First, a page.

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Fort Campbell’s Child and Family Behavioral Health System offers opportunities for Family and Soldier Fitness

 

Blanchfield Army Hospital - BACH - Fort Campbell KYFort Campbell, KY – The Child and Family Behavioral Health System officially opened at Fort Campbell August 27th as the senior leader of the 101st Airborne Division (Air Assault) and Fort Campbell, community supporters Staff Sgt. Aaron and Melissa Fast as well as the commander of Blanchfield Army Community Hospital and community partners help cut the ribbon, formally opening the doors to the Fort Campbell community.

The CAFBHS is the Army’s model to provide behavioral health services to military children and their families. Blanchfield Army Community Hospital will serve as the Southern Regional Medical Command’s prototype for the system of care.

Maj. Gen. Gary J. Volesky, commanding general for the 101st Airborne Division (Air Assault) and Fort Campbell applauds and thanks Fort Campbell community member and supporter of the Child and Family Behavioral Health System Melissa Fast for cutting the ribbon, formally opening the CAFBHS service to the community. Fort Campbell Schools Superintendent Gary Gerstner, CAFBHS Director Dr. Quentin Humberd, 101st Division Band member Staff Sgt. Aaron Fast and BACH commander Col. George N. Appenzeller held the ribbon as Melissa Fast cut the ribbon Aug. 27. (Fred Holly)

Maj. Gen. Gary J. Volesky, commanding general for the 101st Airborne Division (Air Assault) and Fort Campbell applauds and thanks Fort Campbell community member and supporter of the Child and Family Behavioral Health System Melissa Fast for cutting the ribbon, formally opening the CAFBHS service to the community. Fort Campbell Schools Superintendent Gary Gerstner, CAFBHS Director Dr. Quentin Humberd, 101st Division Band member Staff Sgt. Aaron Fast and BACH commander Col. George N. Appenzeller held the ribbon as Melissa Fast cut the ribbon Aug. 27. (Fred Holly)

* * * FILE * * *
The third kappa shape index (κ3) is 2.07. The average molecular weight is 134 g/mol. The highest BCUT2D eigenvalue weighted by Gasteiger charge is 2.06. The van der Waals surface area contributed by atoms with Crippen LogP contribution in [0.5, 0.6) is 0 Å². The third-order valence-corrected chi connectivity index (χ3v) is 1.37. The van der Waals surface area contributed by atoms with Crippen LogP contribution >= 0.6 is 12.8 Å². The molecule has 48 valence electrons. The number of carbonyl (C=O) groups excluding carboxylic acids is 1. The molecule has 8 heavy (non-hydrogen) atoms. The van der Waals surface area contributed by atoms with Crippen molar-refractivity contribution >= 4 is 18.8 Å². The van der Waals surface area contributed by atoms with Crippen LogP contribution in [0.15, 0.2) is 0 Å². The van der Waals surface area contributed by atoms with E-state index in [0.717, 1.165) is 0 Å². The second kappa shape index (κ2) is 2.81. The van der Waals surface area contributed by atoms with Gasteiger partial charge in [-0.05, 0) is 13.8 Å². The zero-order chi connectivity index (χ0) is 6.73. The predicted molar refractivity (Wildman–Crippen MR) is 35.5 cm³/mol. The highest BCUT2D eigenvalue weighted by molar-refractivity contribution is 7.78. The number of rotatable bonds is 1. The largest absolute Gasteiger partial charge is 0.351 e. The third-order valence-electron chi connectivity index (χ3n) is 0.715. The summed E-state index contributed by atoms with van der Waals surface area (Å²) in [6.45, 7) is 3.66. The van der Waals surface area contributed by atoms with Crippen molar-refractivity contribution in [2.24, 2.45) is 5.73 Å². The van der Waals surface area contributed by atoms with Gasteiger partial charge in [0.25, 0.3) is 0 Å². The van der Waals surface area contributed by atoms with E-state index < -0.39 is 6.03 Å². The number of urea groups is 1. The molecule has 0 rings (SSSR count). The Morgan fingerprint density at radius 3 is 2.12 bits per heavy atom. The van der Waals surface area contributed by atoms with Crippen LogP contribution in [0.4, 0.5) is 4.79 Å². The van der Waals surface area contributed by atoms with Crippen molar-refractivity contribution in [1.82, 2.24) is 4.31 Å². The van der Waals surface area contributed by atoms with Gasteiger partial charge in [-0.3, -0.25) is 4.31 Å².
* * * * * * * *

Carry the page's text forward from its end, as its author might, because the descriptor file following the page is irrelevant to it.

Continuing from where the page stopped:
The CAFBHS building is located 2436 21st Street and Indiana Avenue at Fort Campbell, KY and is approximately 5,000 square feet. It will house School Behavioral Health, Child and Adolescent Psychiatry and Developmental Behavioral Pediatrics. It is located next door to the second CAFBHS site, which houses Child Psychology and Marriage and Family Therapy.

Blanchfield Army Community Hospital commander Col. George N. Appenzeller said that the building is not really what we are recognizing today. “This is a symbol of the Army’s continuing commitment to Soldiers and Families. Over the last 13 years of persistent conflict, the one thing that has been true is the strength of our Army is our Soldiers and the foundation and bedrock is the strength of our Families.”

The CAFBHS team will promote prevention, active collaboration, consultation, and partnering between behavioral health specialty providers who see Family members and their primary care managers inside the Patient Centered Medical Homes.

Child and Family Behavioral Health System Director Dr. Quentin Humberd spoke to guests attending the CAFBHS Ribbon Cutting Aug. 27. The newly opened CAFBHS building is approximately 5,000 square feet and will house School Behavioral Health, Child and Adolescent Psychiatry and Developmental Behavioral Pediatrics. (Fred Holly)

Child and Family Behavioral Health System Director Dr. Quentin Humberd spoke to guests attending the CAFBHS Ribbon Cutting Aug. 27. The newly opened CAFBHS building is approximately 5,000 square feet and will house School Behavioral Health, Child and Adolescent Psychiatry and Developmental Behavioral Pediatrics. (Fred Holly)

CAFBHS Director Dr. Quentin Humberd said, “Nearly 60 percent of our soldiers have family responsibilities, and that has resulted in more than two million of our children being exposed to at least one parental wartime deployment over the last 11 years.”

“No one believes this is an easy task. However our soldiers and their families have demonstrated remarkable courage, resilience and perseverance; they deserve our ongoing thanks and our ongoing support.”

Humberd told ceremony attendees that the care should be seamless and patients should experience healthcare that recognizes that behavioral health or mental health are no different than health.

The opening of the CAFBHS will serve as the coordinated service point for many Families who may be confused on which direction to turn for their behavioral health needs. BACH’s command team and the CAFBHS personnel are eager to provide Families an increase in coordination of services, helping them through difficult times.

According to Humberd, “The CAFBHS building is a symbol of the commitment we have to implement this system of care. The system will continue to grow over the next three years.”

Humberd asked for the support from providers and programs to align services to support the model. “We will leverage technology to deliver behavioral health care and consultation and provide training where there are recognized gaps.”

Humberd ended his comments during the ceremony with a Henry Ford statement that applies to his belief in success of the CAFBHS model, “Coming together is a beginning, keeping together is progress, working together is success.”


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